In a flip side, if he believe that intelligence is malleable, he will work harder in the face of failure because he knew that hard work is a determinant of intelligence. Richard Nisbett recalled something from his book 'Intelligence and How to Get It'

Dweck and her colleagues then tried to convince a group of poor minority junior high school students that intelligence is highly malleable and can be developed by hard work…that learning changes the brain by forming new…connections and that students are in charge of this change process. The results? Convincing students that they could make themselves smarter by hard work led them to work harder and get higher grades. The intervention had the biggest effect for students who started out believing intelligence was genetic. (A control group, who were taught how memory works, showed no such gains.)

See? In simply believing that your hard work matters to your intelligence can really change your course during your academic years (or even in life). Isn't it sad to live your life believing that you are dumb and here is nothing you can do about it?

Going back to the Math story, I think this is why our Math scores are plunging in the international level. There is no one to tell these students that they NEED to work hard to be smart, not just to 'berserah and bersyukur'. And there is a trend in school where the divide between 'pandai and bodoh' is so apparent which worsen this situation. As you know, there is a trend of dividing up class to first class, second class etc. This is simply society's way of saying that "You are not smart. That is why we are putting you here". This will make the student believe that they are in fact not smart and hence stop working hard at all. And again, there is no one to tell them that they can improve their intelligence with hard work and so, it spiraled down from here.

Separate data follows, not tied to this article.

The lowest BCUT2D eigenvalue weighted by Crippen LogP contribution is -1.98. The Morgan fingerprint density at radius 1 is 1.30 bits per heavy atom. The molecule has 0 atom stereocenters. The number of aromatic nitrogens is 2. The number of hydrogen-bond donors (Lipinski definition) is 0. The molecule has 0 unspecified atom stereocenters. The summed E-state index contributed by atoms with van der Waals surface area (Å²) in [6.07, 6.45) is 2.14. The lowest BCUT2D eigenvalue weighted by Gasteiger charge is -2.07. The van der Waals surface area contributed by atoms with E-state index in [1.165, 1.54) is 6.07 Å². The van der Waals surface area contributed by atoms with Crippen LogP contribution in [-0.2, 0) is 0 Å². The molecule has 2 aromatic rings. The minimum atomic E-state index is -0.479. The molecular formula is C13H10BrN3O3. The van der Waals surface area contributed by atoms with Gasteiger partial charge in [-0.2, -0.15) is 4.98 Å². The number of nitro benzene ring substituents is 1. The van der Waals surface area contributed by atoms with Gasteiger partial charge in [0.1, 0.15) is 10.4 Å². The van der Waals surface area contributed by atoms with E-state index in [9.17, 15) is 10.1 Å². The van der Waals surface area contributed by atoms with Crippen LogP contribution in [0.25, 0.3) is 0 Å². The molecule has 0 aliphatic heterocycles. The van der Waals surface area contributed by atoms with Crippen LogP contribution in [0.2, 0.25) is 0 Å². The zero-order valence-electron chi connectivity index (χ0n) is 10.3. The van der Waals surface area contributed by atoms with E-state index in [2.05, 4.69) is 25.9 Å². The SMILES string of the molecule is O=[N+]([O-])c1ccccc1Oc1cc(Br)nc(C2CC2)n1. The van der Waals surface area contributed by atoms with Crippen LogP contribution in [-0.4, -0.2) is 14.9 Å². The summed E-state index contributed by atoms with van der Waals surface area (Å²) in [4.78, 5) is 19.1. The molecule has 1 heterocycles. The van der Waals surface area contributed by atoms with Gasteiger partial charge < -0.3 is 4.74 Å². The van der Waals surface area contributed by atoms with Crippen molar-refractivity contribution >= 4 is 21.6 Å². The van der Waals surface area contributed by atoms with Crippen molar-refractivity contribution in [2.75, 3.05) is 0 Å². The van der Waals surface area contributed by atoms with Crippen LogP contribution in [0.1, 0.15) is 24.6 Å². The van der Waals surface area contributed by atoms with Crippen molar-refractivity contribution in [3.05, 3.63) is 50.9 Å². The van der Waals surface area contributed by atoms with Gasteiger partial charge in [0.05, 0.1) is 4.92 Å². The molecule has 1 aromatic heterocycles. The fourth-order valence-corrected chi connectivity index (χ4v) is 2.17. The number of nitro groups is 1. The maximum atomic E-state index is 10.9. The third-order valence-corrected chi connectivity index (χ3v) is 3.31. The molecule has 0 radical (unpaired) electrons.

Another factor which contributes to this is the abuse of the term "Bersyukur." Don't get me wrong, I absolutely support the said term and have nothing against it but it irks me to see that it is abused for all the wrong reasons. Bersyukur is basically to be grateful of whatever that you are given. True, but like most if not all terms that exist in this world, bersyukur is not something that is stand alone; there is another term to follow it up. Often, we think that by being bersyukur, everything is actually working out and there is nothing we can do about it. However, we forget that there is an 'usaha' component before the bersyukur part. I don't get it why you must be bersyukur of your subpar results when you didn't actually put in any effort into it. It is sadly nihilistic.

So, stop believing that you can't change your life. Intelligence, believed to be an important determinate of a fulfilling live, can be determined by the amount of hard work and effort you put into it. You are not smart unless you choose to believe that you are not smart. Therefore, stop lamenting and start working hard!